There are loads of music file formats, but, for most people, we only need to look at a few.
You can download digital music files from thousands of different places, but the quality varies hugely. It's useful to know a bit about how they work so you can pick the right one to convert your beloved music into! After all, who wants to hear muddy, low quality Liszt or Schubert? Definitely not me...
All music formats "compress" the file, making it smaller. This makes it easier to download from the internet, and it takes up much less space on your computer hard drive or iPod.
However, some information from the original performance is lost, which sometimes results in poor sound quality. You notice it even more when you listen to classical music with a good quality system!
There are two major groups of music file formats...
Here's a list of the four most important music file formats, starting with the lowest quality...
MP3 stands for Mpeg Audio Layer 3. MP3 is "lossy", which means that some sound is lost during compression. But the benefit? You can cut a music file's size down to 1/10th of what it was!
The sound always changes a bit when it's compressed using MP3, but sometimes you can't really hear the difference. One huge bonus of MP3 is that you can stream it - it's small enough to download and listen to at the same time, even if the entire file isn't complete. This has probably helped MP3's predominance on the internet.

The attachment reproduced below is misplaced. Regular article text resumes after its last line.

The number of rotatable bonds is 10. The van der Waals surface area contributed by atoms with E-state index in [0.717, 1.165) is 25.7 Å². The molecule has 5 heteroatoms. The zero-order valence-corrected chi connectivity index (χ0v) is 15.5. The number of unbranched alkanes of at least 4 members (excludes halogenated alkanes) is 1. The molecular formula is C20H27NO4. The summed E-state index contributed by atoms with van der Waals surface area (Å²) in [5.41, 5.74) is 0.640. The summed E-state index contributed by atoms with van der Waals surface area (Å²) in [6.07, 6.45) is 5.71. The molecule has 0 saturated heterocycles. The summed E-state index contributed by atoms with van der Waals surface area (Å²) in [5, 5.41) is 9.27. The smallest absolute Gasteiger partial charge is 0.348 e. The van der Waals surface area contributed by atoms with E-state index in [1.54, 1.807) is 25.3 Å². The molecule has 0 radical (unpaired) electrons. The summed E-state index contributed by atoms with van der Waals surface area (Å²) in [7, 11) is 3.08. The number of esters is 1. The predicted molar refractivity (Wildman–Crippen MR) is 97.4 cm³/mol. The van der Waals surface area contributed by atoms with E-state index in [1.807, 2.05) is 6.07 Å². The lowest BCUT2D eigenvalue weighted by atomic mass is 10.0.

With a lot of music you can't really hear the difference. But, since you'll likely want to hear magnificent classical music fully reproduced (I know I do!!), other music file formats were invented...
Apple Lossless Compression makes the filesize smaller without removing any sound. The music is re-encoded to the same format as an audio CD on playback... this basically means the files sound awesome.
What's the difference between 24bit studio and 16bit files?
Basically, 24 bit files sound better than 16 bit files and CDs since they have more audio information. Recording studios work with 24 bit audio. If you have a digital audio converter you can "upsample" a recording, which means convert 16 bit files to 24 bit files (improving the sound quality).
You probably won't hear much difference between "low quality" MP3 files and (say) Apple Lossless files on a standard iPod, unless you use some incredibly awesome head phones (like Klipsch or Etymotic headphones). However, most home audio systems reveal the difference in sound quality between MP3 and one of the lossless formats.
For classical music, with its complex and nuanced sounds, you want to have the highest possible quality file to capture as much as possible.
If you're going to listen to your classical music collection mostly on your iPod or something similar, I'd suggest you use AAC format. It has a good balance between quality and size, and sounds great on portable music players. It's the one I use.
But if you're going to listen to classical music through a home stereo system, then there's NO DOUBT that the higher the quality of the file, the better your sound will be.
So, since the source of the music is the most important part of the system, you should try to have as much of your home collection in FLAC format as possible. Don't worry about the massive file sizes - your mesmerizing listening experiences will more than make up for it!!
Studio quality (and also smaller, CD quality) downloads are available from several places, such as LINN Records, Hyperion, Reference Recordings, Chandos, and Naxos.
If you have old vinyl records that you want to convert to digital formats, see the page on transferring LP to MP3 format.